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Vet's Best Friends: Service Dogs
  

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James Cadieux is a decorated Vietnam-era veteran with a message for other veterans with disabilities: “If you have a chance to have a service dog, it will change your life forever. Guaranteed.” Cadieux and his service dog Cruiser, a chocolate lab, are constant companions, and the two have become a familiar sight around Myrtle Beach, S.C. They celebrated their first anniversary as a team in November 2014.

“He saved my life,” Cadieux says. Before Cruiser came along, Cadieux lived alone and rarely went out. He was sedentary and had little interaction with other people. Now, Cruiser accompanies him to doctor appointments, on long walks on the beach and around town. “He’s taken me out of depression and made my physical life better,” Cadieux says. Cruiser gives him the confidence to connect with people.

“He stands in front of me to make sure I’m safe,” Cadieux says. Since they’ve been together, Cadieux has lost 65 pounds and has been able to stop taking many of his medications.

Cruiser came to Cadieux via Canine Angels, a Myrtle Beach-based non-profit organization founded by Rick Kaplan, a retired businessman, in 2011. “I came from a dog family,” says Kaplan, who won his first prize for dog training at the age of 7. While running his highly successful jewelry business, Kaplan pursued his passion on the side – working with rescue dogs that end up in shelters because they had poor training, or no training. “Giving the dogs some basic education enables them to find a home,” he says.

As an 18-year-old, Kaplan had a strong desire to follow in the footsteps of his family members who had served in the military. When he tried to enlist during the Vietnam War, however, he was disappointed to learn that he was not eligible. He never lost his desire to find a way to serve. “I’ve had a remarkable life,” Kaplan says. “The chance we get as Americans is paid for by everyone in uniform.”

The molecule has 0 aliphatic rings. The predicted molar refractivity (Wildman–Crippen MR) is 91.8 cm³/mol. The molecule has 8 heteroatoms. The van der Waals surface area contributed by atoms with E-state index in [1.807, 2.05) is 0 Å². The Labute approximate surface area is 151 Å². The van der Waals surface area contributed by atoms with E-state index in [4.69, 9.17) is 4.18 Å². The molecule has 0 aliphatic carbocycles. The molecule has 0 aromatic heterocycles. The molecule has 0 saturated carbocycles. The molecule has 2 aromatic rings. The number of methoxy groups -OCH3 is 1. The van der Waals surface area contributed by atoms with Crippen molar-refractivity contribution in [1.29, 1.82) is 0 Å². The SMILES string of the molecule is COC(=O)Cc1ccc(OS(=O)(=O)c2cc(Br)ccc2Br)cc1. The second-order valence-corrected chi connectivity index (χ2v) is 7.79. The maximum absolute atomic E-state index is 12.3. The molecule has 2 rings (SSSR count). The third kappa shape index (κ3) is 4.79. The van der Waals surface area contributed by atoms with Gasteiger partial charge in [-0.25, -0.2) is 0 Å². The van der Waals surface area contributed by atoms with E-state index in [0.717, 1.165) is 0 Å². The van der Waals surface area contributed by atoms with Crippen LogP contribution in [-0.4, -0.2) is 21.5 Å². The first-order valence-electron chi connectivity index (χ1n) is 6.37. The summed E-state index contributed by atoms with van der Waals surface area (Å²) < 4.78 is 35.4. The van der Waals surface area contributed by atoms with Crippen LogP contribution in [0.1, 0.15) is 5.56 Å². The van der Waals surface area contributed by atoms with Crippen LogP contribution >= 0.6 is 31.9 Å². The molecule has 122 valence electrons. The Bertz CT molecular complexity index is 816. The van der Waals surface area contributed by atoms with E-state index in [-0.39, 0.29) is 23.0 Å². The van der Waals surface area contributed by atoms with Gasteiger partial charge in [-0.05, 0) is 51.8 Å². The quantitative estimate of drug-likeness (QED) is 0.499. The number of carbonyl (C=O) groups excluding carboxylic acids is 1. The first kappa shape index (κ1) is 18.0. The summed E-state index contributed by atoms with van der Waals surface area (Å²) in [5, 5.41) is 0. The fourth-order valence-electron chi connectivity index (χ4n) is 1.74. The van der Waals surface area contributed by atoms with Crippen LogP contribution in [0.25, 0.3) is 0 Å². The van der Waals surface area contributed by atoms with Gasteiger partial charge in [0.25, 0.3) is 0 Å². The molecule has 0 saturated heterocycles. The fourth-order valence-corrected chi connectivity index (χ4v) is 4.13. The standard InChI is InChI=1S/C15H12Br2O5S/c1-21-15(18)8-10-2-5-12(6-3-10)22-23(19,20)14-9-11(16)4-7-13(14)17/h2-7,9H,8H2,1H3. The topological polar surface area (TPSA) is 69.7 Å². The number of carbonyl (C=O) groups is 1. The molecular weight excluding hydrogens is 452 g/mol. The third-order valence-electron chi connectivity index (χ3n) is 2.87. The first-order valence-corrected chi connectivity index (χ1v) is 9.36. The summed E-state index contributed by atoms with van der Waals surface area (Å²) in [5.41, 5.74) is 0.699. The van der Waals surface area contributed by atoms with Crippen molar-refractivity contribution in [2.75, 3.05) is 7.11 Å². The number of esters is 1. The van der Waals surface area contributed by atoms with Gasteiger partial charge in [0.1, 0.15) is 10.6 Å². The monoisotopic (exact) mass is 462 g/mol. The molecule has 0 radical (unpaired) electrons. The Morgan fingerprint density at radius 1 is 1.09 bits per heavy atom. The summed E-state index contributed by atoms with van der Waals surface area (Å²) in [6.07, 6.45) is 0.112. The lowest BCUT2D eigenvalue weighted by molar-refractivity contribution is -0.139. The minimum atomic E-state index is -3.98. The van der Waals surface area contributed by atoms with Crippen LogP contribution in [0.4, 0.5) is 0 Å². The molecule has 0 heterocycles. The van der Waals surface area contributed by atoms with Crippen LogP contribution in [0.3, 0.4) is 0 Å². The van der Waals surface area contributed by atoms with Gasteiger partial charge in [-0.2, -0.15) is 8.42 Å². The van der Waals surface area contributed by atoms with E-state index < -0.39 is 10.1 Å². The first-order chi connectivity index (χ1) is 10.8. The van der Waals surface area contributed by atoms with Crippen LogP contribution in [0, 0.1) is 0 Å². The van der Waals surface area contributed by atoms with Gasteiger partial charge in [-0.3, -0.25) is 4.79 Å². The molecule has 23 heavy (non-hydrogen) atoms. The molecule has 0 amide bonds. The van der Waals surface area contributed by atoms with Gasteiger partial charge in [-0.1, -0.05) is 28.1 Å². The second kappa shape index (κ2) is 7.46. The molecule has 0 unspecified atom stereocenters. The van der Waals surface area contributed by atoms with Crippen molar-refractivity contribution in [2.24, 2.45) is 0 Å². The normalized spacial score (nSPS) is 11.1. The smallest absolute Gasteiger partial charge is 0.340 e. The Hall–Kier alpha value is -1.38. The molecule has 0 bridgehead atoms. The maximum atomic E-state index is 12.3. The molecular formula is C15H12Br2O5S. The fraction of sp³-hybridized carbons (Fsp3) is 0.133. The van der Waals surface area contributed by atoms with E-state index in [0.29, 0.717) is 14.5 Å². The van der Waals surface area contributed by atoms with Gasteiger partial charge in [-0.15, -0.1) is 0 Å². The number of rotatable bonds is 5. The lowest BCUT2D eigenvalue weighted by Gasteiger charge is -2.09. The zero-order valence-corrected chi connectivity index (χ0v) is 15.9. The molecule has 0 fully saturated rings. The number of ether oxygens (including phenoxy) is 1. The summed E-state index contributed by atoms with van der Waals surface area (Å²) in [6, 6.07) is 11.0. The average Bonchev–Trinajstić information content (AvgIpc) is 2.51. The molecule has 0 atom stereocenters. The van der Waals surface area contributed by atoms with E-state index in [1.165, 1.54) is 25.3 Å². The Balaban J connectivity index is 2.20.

As a retiree, he dedicated himself to working with rescue dogs in his new community. He recognized that there were many dogs with the potential to become service dogs. Through Canine Angels, Kaplan has found a way to repay those who have served.

Canine Angels serves the local Myrtle Beach community and the surrounding area within an hour’s drive. Since 2011, 50 veterans have been matched with service dogs of all breeds, genders and sizes. A tiny Yorkshire terrier was matched with a 32-year-old who had become a paraplegic after being struck by a drunk driver. “The dog sleeps in the crook of his neck and wakes him up from nightmares,” Kaplan says. “She gets someone if he needs help, reminds him to take his medications and picks up things he drops.” The dog has helped him regain his independence and transformed his family life. He now brings his Yorkie to schools and speaks to students about driving and drinking and how life can be changed in an instant.